On a dusty hillside near Friant stands an AT&T tower overlooking Millerton Lake and a growing housing development. That tower was recently the focal point for AT&T drone operators and engineers as the telecommunications company looks for ways to use drones, video and artificial intelligence to pick up abnormalities and defects in its equipment. The goal: To make cell tower inspections safer and more efficient.
The drone begins by mapping a tower that is in perfect condition. “The next time the drone inspects the tower and captures an image that’s different from the perfect condition example, it will alert our engineers so they can determine if something is abnormal or needs fixing,” said Leland Kim, Media Relations Director for AT&T.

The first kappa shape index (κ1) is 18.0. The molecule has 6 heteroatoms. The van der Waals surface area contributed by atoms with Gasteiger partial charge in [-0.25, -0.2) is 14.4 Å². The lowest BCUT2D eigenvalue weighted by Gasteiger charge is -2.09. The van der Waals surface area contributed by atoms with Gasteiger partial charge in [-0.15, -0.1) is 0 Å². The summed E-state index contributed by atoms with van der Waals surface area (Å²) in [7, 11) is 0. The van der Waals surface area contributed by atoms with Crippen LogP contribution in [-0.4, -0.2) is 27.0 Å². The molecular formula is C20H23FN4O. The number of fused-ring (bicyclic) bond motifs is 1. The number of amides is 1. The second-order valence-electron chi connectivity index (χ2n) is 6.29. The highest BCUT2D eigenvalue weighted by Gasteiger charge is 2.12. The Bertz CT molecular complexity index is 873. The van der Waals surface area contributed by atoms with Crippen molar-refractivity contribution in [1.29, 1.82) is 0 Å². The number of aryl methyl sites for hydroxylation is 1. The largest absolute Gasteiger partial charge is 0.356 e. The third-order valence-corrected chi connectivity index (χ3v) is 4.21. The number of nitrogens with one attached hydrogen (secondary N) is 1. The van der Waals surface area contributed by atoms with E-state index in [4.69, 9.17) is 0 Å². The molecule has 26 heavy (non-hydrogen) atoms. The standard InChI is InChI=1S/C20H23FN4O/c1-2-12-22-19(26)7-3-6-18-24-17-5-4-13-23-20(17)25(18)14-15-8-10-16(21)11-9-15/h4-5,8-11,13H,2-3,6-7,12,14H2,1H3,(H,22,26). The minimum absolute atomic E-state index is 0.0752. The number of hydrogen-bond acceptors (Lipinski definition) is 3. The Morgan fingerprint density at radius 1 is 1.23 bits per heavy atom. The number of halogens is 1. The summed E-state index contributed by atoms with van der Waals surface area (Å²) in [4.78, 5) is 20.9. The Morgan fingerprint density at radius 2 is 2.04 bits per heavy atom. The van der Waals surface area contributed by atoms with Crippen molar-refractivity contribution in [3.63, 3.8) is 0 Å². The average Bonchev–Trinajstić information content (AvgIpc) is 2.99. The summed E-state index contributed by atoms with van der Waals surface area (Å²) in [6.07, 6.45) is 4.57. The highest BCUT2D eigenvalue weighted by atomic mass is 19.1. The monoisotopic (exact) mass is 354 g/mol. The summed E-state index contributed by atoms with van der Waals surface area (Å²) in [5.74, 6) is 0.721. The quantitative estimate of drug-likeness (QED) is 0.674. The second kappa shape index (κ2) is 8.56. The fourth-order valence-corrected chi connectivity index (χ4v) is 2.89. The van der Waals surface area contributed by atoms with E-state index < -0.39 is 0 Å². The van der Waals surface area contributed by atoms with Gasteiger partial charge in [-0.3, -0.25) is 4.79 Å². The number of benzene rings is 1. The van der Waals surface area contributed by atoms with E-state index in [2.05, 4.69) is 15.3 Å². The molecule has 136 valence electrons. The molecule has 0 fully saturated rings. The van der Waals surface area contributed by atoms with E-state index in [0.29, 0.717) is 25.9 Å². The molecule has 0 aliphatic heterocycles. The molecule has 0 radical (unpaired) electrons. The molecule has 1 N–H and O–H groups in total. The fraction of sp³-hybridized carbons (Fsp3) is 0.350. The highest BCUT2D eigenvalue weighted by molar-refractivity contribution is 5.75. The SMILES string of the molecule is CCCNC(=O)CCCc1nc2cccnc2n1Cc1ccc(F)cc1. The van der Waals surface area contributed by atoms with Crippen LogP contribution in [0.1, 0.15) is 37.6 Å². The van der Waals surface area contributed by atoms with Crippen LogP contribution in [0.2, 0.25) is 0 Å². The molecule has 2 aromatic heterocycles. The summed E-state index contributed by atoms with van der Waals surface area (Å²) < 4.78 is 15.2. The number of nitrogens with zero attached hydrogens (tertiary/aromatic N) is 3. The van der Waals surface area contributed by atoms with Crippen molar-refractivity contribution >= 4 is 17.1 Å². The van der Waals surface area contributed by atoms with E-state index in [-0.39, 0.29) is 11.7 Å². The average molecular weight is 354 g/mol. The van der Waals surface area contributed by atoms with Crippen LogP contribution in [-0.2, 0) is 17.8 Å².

“This use of AI with drones will save countless number of hours of our engineers having to review hours of video footage. Their time can be best used to do the actual work, and make repairs if necessary, or do upgrades.”
AT&T has 65,000 cellular towers to inspect regularly. Most are 100 feet tall. AT&T Labs representatives and the National Drone team who were in Friant say the project is in its experimental phase. They hope one day what they learn here can be used for cell site inspections nationwide that provide a more detailed view than human tower climbers are able to provide.